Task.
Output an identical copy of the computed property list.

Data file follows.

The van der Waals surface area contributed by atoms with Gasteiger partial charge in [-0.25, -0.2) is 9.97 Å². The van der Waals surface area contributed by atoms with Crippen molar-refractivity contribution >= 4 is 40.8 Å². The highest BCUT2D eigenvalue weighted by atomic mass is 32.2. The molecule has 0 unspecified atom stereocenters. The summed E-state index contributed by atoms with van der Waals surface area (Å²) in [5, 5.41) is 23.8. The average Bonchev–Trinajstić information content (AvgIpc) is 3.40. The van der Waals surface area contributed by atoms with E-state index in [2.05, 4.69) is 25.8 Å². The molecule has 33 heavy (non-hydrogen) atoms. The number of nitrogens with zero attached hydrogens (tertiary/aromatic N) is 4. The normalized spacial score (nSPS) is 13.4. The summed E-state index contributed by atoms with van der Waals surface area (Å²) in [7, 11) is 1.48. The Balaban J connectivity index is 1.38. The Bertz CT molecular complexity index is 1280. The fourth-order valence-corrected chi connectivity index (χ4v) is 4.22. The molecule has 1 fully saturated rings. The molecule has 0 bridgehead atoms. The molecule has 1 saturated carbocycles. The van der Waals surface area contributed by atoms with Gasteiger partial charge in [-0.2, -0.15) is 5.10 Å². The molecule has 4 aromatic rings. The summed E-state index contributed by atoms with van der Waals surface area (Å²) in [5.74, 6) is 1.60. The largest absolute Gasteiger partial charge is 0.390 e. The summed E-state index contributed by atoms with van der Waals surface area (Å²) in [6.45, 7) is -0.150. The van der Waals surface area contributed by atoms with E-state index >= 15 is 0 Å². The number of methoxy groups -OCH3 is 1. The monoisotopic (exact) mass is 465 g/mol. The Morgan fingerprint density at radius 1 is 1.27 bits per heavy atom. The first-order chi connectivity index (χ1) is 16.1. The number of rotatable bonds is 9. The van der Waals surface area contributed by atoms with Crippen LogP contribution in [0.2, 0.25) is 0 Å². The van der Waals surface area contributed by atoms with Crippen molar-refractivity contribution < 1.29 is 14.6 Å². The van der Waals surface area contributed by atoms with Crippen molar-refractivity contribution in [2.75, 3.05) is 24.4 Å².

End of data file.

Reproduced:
The van der Waals surface area contributed by atoms with Gasteiger partial charge in [-0.25, -0.2) is 9.97 Å². The van der Waals surface area contributed by atoms with Crippen molar-refractivity contribution >= 4 is 40.8 Å². The highest BCUT2D eigenvalue weighted by atomic mass is 32.2. The molecule has 0 unspecified atom stereocenters. The summed E-state index contributed by atoms with van der Waals surface area (Å²) in [5, 5.41) is 23.8. The average Bonchev–Trinajstić information content (AvgIpc) is 3.40. The van der Waals surface area contributed by atoms with E-state index in [2.05, 4.69) is 25.8 Å². The molecule has 33 heavy (non-hydrogen) atoms. The number of nitrogens with zero attached hydrogens (tertiary/aromatic N) is 4. The normalized spacial score (nSPS) is 13.4. The summed E-state index contributed by atoms with van der Waals surface area (Å²) in [7, 11) is 1.48. The Balaban J connectivity index is 1.38. The Bertz CT molecular complexity index is 1280. The fourth-order valence-corrected chi connectivity index (χ4v) is 4.22. The molecule has 1 fully saturated rings. The molecule has 0 bridgehead atoms. The molecule has 1 saturated carbocycles. The van der Waals surface area contributed by atoms with Gasteiger partial charge in [-0.2, -0.15) is 5.10 Å². The molecule has 4 aromatic rings. The summed E-state index contributed by atoms with van der Waals surface area (Å²) in [5.74, 6) is 1.60. The largest absolute Gasteiger partial charge is 0.390 e. The summed E-state index contributed by atoms with van der Waals surface area (Å²) in [6.45, 7) is -0.150. The van der Waals surface area contributed by atoms with E-state index >= 15 is 0 Å². The number of methoxy groups -OCH3 is 1. The monoisotopic (exact) mass is 465 g/mol. The Morgan fingerprint density at radius 1 is 1.27 bits per heavy atom. The first-order chi connectivity index (χ1) is 16.1. The number of rotatable bonds is 9. The van der Waals surface area contributed by atoms with Crippen LogP contribution in [0.2, 0.25) is 0 Å². The van der Waals surface area contributed by atoms with Crippen molar-refractivity contribution < 1.29 is 14.6 Å². The van der Waals surface area contributed by atoms with Crippen molar-refractivity contribution in [2.75, 3.05) is 24.4 Å².